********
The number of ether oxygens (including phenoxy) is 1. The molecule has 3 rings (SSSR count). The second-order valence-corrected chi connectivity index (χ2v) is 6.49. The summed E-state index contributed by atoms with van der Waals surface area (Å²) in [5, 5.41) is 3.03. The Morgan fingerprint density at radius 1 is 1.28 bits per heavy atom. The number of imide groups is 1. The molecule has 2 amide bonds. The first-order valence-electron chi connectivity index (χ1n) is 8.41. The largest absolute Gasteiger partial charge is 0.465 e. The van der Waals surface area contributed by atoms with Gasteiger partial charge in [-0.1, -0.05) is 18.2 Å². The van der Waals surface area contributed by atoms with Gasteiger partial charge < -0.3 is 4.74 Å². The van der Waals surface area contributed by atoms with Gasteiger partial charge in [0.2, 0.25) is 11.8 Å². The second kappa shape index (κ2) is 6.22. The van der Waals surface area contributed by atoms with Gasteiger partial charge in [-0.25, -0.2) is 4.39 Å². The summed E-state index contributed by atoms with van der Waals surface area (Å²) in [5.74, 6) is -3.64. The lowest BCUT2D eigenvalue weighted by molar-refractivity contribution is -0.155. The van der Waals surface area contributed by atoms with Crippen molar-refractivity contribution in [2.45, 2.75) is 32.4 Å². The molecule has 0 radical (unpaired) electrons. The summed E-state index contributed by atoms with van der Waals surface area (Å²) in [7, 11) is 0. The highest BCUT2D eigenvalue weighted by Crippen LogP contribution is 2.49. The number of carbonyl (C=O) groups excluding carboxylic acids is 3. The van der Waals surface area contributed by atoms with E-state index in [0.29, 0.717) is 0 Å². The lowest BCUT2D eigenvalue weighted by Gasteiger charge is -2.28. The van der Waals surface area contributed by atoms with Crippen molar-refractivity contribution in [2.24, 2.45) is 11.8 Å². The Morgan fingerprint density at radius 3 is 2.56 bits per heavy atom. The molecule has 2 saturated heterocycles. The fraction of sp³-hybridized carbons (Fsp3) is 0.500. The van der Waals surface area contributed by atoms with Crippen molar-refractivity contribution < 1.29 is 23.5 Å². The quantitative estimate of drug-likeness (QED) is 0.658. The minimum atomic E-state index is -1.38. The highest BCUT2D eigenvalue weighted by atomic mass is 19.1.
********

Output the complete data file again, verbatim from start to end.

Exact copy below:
The number of ether oxygens (including phenoxy) is 1. The molecule has 3 rings (SSSR count). The second-order valence-corrected chi connectivity index (χ2v) is 6.49. The summed E-state index contributed by atoms with van der Waals surface area (Å²) in [5, 5.41) is 3.03. The Morgan fingerprint density at radius 1 is 1.28 bits per heavy atom. The number of imide groups is 1. The molecule has 2 amide bonds. The first-order valence-electron chi connectivity index (χ1n) is 8.41. The largest absolute Gasteiger partial charge is 0.465 e. The van der Waals surface area contributed by atoms with Gasteiger partial charge in [-0.1, -0.05) is 18.2 Å². The van der Waals surface area contributed by atoms with Gasteiger partial charge < -0.3 is 4.74 Å². The van der Waals surface area contributed by atoms with Gasteiger partial charge in [0.2, 0.25) is 11.8 Å². The second kappa shape index (κ2) is 6.22. The van der Waals surface area contributed by atoms with Gasteiger partial charge in [-0.25, -0.2) is 4.39 Å². The summed E-state index contributed by atoms with van der Waals surface area (Å²) in [5.74, 6) is -3.64. The lowest BCUT2D eigenvalue weighted by molar-refractivity contribution is -0.155. The van der Waals surface area contributed by atoms with Crippen molar-refractivity contribution in [2.45, 2.75) is 32.4 Å². The molecule has 0 radical (unpaired) electrons. The summed E-state index contributed by atoms with van der Waals surface area (Å²) in [7, 11) is 0. The highest BCUT2D eigenvalue weighted by Crippen LogP contribution is 2.49. The number of carbonyl (C=O) groups excluding carboxylic acids is 3. The van der Waals surface area contributed by atoms with E-state index in [0.29, 0.717) is 0 Å². The lowest BCUT2D eigenvalue weighted by Gasteiger charge is -2.28. The van der Waals surface area contributed by atoms with Crippen molar-refractivity contribution in [2.24, 2.45) is 11.8 Å². The Morgan fingerprint density at radius 3 is 2.56 bits per heavy atom. The molecule has 2 saturated heterocycles. The fraction of sp³-hybridized carbons (Fsp3) is 0.500. The van der Waals surface area contributed by atoms with Crippen molar-refractivity contribution < 1.29 is 23.5 Å². The quantitative estimate of drug-likeness (QED) is 0.658. The minimum atomic E-state index is -1.38. The highest BCUT2D eigenvalue weighted by atomic mass is 19.1.